Towards the end of this month, I was racking my mind for another subject for the monthly musing after completing my first effort. I suddenly realised the moment I felt a fear that caught me off guard in a certain part of a game. That game was Resident Evil: Code Veronica X
I got the game early for my PS2, and since I had played the first three main incarnations of the series, I knew what to expect. I was accustomed to the dogs jumping through the windows, and defending against lickers at close range. However, nothing prepared me for the effect of a particular cut-scene, one that didn�t have the same power or effect across the whole of the series�
To recap, Clare Redfield escaped the zombie-ravaged Racoon City in the second game. Trying to find out more information about the Umbrella Corporation (the group responsible for the virus that turned people undead), she is captured and imprisoned on an island.
Clare escapes, only to discover the zombies are alive and kicking, or undead and grasping if you prefer. Fighting her away across the island, she breaks into a building to discover a room with a film projector�
You have the option of walking up to the projector and turning it on. If you do so, you witness a short film of two children interacting with a butterfly and group of ants.
The first time I saw this, it creeped me out. So much so, that when I had to play through the scene again, I decided to skip it. I was that
put off with it. The way the kids acted and looked towards the camera was unsettling in a hugely intimidating way.
So you�ve just witnessed the video for yourself and thinking Batthink, what a wuss. That�s not scary
. I guess you�ve got your opinion, and I guess everybody is different in what they consider scary, but to explain my point of view, I�d like to point out the first reason why this gives me �the fear�;
1. If It�s In The Game�
If you are one of the few people that haven�t found this fear-inducing, then that is probably because you didn�t consider that you had to play the game to see it. Yes, it�s very easy nowadays to load up a video of a cut-scene over the internet. You should spare a thought for those that have to fight through zombie-hordes and other genetic beasties and then come across it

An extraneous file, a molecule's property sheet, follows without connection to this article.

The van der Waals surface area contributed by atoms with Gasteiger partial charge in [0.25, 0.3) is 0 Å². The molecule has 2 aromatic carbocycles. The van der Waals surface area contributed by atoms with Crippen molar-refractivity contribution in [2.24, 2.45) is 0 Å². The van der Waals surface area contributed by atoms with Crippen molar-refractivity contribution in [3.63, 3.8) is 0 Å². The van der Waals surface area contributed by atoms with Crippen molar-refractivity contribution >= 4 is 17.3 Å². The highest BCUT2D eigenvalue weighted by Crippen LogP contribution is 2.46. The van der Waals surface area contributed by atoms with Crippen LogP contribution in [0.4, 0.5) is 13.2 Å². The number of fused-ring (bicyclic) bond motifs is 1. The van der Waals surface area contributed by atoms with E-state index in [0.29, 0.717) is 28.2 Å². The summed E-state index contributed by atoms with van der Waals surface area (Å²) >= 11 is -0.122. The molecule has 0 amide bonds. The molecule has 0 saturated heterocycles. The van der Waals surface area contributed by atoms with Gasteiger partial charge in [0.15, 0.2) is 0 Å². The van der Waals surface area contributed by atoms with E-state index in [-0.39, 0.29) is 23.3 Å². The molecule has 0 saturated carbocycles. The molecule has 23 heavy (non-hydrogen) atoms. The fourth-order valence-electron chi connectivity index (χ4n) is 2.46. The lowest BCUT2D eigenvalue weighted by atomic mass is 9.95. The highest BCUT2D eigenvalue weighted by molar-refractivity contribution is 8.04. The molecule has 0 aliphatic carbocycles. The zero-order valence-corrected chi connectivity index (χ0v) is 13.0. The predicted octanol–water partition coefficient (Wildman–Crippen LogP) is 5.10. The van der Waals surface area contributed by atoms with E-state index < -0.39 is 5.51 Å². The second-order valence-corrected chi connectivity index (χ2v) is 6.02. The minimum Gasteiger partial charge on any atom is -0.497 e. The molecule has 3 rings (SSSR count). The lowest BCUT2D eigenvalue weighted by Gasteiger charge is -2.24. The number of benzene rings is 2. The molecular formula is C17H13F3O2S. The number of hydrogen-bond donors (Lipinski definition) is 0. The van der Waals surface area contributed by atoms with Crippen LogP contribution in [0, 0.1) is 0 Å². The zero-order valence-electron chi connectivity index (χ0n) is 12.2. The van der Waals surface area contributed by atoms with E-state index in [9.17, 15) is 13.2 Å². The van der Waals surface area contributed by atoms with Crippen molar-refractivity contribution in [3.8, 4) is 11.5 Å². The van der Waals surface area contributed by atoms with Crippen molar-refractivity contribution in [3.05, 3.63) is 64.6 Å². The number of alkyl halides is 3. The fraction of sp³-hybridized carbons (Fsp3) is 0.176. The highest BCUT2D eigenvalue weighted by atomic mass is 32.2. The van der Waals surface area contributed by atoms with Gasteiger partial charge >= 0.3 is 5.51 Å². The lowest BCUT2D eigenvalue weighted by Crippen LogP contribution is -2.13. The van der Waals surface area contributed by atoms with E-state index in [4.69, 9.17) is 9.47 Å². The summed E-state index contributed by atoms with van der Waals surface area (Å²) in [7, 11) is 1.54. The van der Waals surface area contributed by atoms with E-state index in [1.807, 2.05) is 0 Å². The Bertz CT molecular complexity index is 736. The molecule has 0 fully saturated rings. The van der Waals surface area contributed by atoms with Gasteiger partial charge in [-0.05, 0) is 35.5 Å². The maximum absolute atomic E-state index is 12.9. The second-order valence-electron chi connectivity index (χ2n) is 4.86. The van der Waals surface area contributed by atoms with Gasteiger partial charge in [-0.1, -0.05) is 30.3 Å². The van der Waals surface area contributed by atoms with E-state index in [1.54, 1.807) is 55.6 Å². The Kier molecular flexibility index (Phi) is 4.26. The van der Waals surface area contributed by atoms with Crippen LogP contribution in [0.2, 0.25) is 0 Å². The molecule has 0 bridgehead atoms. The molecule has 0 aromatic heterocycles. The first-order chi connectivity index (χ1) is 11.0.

. I was pacing about with Clare, holding my breath as I entered every door, and speeding past the undead in a desperate effort to preserve dwindling ammunition. I was still in a state of trepidation once I entered the room with the projector, and once I got the heroine to play it, boy, did I get a surprise.
From the director�s point of view, a scare is best achieved when you least expect it, but here, if you crank up the tension beforehand, you keep your audience alert and primed to jump, wince or give them something to think about for quite a while afterwards. Believe me, I was suckered.
2. Unsettling Siblings
Easily the major cause of this fear, the siblings act normally, yet so unnaturally
. It could be a result of poor CGI techniques, but I don�t care. Alexia�s bored face stared drowsily at whoever is holding the camera, but that�s not what I was thinking; she was staring at me
. If you don�t like making eye-contact, then you are going to be crapping yourself. I can�t always do it in public places in real-life, because I prefer the passengers on the train (or wherever they are) not to notice that I�m paying attention to them in some way. When they do, I tend to turn away, hoping that they didn�t spot me, giving them an impression that I was spying on them for some reason. It is the simple fear of being looked at, regardless of whether the individual is real or not, that seems to be effective at unsettling us.